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Claude Wyle
| Choulos Choulos & Wyle

I see and learn of so much tragedy and stupidity in my research on accidents, however occasionally I am more outraged than usual. And this time, I have to say that I am disgusted and deeply saddened to report the latest shop-owner negligence in the popular Fisherman’s Wharf area of San Francisco, California. A local San Francisco art gallery had been told repeatedly by City authorities to remove a six foot tall metal dolphin statue from the sidewalk in front of the gallery, because the statue violated local rules, however the store owners had not complied. The beautiful dolphin statue was, I am sure, a great enticement for tourists to walk from the sidewalk into the gallery, and, being good for business, the gallery must not have wanted to remove the statue. Those of you familiar with Fisherman’s Wharf know it to be absolutely packed with tourists, and often rather crazy and chaotic. Children are everywhere along with parents distracted by the many allures of this tourist trap neighborhood. With a large heavy statue on the sidewalk, unsupervised, amongst thousands of San Francisco tourists, it was absolutely predictable that something bad could happen. As we all know, what is predictable is preventable. Did the store manager comply with the authority’s order to move the statue and thereby prevent a tragedy? Sadly, no. The statue was left on the sidewalk and the predictable and tragic has happened.


According to San Francisco police, earlier this month, a 2 year old Utah boy was killed when this 6 foot tall dolphin statute fell on him.


This toddler was playing on the statute at the time, with his legs and arms wrapped around the metal dolphin outside the Majestic Collection Art Gallery, and his weight tipped the statute so that it fell the ground with the boy on it.


Although he was initially treated only for a nose bleed, he was taken to San Francisco General Hospital where he died from internal injuries just hours later.


Police spokesman Gordon Shyy, commenting on the incident:


“It’s an unfortunate and tragic incident”


The boy, now identified as Kayson Shelton of Draper Utah, was vacationing with family members who were staying at a nearby hotel.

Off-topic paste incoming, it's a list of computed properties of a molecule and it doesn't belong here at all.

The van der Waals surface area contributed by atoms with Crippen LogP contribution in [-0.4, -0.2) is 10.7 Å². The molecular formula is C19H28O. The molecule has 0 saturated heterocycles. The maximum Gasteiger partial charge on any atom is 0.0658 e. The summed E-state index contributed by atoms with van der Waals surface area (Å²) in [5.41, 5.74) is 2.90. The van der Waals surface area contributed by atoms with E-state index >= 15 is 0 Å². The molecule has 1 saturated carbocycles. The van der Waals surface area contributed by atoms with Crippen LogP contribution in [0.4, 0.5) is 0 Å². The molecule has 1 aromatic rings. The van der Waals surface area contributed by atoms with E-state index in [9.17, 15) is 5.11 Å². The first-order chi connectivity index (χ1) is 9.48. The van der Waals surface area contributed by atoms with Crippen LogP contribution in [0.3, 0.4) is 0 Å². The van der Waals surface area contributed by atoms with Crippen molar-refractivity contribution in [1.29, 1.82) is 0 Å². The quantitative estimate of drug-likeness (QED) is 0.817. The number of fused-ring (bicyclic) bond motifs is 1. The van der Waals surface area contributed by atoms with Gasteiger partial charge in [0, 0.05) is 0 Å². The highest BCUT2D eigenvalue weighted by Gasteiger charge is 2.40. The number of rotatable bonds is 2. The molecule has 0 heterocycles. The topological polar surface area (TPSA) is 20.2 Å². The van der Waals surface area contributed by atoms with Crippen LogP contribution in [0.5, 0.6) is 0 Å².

The gallery was in violation of a City code, that states that an object or merchandise cannot be placed on a sidewalk where it impedes pedestrian traffic.


Shyy could not comment on the weight of the statute.


Now, I am sure that some of the mean-spirited may comment that this was all the fault of young Kayson’s parents, or maybe his six year old sister who tried to physically hold the statue up as it tipped over. My response to that is simple. This family will live with this horrible event for the rest of their lives and they will certainly blame themselves more than anyone else ever will. I believe that this gallery should be made accountable for the dangerous condition that they created on the City sidewalk. What parent would think that a metal statue on a City sidewalk would be so unstable that a two year old could tip it over? The gallery owners were in a far superior position to judge the danger that the statue posed to families on the sidewalk, since the gallery knew how much it weighed and just how prone to tipping the statue was. No one would put a statue like this in their own home without adequately securing it to the floor. Why then did this gallery place this statue on the sidewalk, in the way of pedestrians, and fail to adequately secure the statue from falling? Well, my best guess is that the statue was just good for business. I find it despicable for any store owner to place profits before the safety of people. This family should immediately find a good San Francisco wrongful death attorney and make this gallery accountable for their causing this death.


This is an absolutely tragic event, and my heart goes out to the family of Kayson Shelton. City codes are in place so that our San Francisco residents and visitors can be safe on our streets and sidewalks and can enjoy all that San Francisco has to offer. If the store had been compliant with the code, Kaysonwould likely still be alive today. I am very interested to learn what you may think about a store owners responsibility for safety on the sidewalk, as well as about a parent’s responsibility to keep their children off what can only be called an attractive nuisance.


Hello, I’m Claude Wyle, a San Francisco personal injury and dangerous product attorney. Have an idea for a topic you’d like to see covered here? Feel free to contact me or visit

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